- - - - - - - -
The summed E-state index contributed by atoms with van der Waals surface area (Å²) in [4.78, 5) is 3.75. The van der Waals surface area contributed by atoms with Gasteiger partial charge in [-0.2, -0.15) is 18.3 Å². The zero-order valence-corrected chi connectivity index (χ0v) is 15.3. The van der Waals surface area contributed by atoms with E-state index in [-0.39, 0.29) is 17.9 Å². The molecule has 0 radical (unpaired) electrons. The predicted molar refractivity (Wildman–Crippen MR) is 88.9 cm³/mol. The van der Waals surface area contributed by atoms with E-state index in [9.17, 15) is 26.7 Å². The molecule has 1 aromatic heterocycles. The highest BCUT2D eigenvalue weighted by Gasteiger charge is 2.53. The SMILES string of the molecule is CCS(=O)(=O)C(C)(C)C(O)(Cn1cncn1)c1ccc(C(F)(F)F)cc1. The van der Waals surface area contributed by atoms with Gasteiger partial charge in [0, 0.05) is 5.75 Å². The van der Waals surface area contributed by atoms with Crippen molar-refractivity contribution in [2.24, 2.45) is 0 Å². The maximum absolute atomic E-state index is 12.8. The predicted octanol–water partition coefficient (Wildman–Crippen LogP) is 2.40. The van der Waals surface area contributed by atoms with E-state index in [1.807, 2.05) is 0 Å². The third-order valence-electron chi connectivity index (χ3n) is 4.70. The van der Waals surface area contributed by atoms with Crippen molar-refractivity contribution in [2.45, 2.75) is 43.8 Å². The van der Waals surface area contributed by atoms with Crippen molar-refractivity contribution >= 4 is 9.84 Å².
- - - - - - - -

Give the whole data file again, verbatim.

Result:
The summed E-state index contributed by atoms with van der Waals surface area (Å²) in [4.78, 5) is 3.75. The van der Waals surface area contributed by atoms with Gasteiger partial charge in [-0.2, -0.15) is 18.3 Å². The zero-order valence-corrected chi connectivity index (χ0v) is 15.3. The van der Waals surface area contributed by atoms with E-state index in [-0.39, 0.29) is 17.9 Å². The molecule has 0 radical (unpaired) electrons. The predicted molar refractivity (Wildman–Crippen MR) is 88.9 cm³/mol. The van der Waals surface area contributed by atoms with E-state index in [9.17, 15) is 26.7 Å². The molecule has 1 aromatic heterocycles. The highest BCUT2D eigenvalue weighted by Gasteiger charge is 2.53. The SMILES string of the molecule is CCS(=O)(=O)C(C)(C)C(O)(Cn1cncn1)c1ccc(C(F)(F)F)cc1. The van der Waals surface area contributed by atoms with Gasteiger partial charge in [0, 0.05) is 5.75 Å². The van der Waals surface area contributed by atoms with Crippen molar-refractivity contribution in [2.24, 2.45) is 0 Å². The maximum absolute atomic E-state index is 12.8. The predicted octanol–water partition coefficient (Wildman–Crippen LogP) is 2.40. The van der Waals surface area contributed by atoms with E-state index in [1.807, 2.05) is 0 Å². The third-order valence-electron chi connectivity index (χ3n) is 4.70. The van der Waals surface area contributed by atoms with Crippen molar-refractivity contribution in [2.45, 2.75) is 43.8 Å². The van der Waals surface area contributed by atoms with Crippen molar-refractivity contribution >= 4 is 9.84 Å².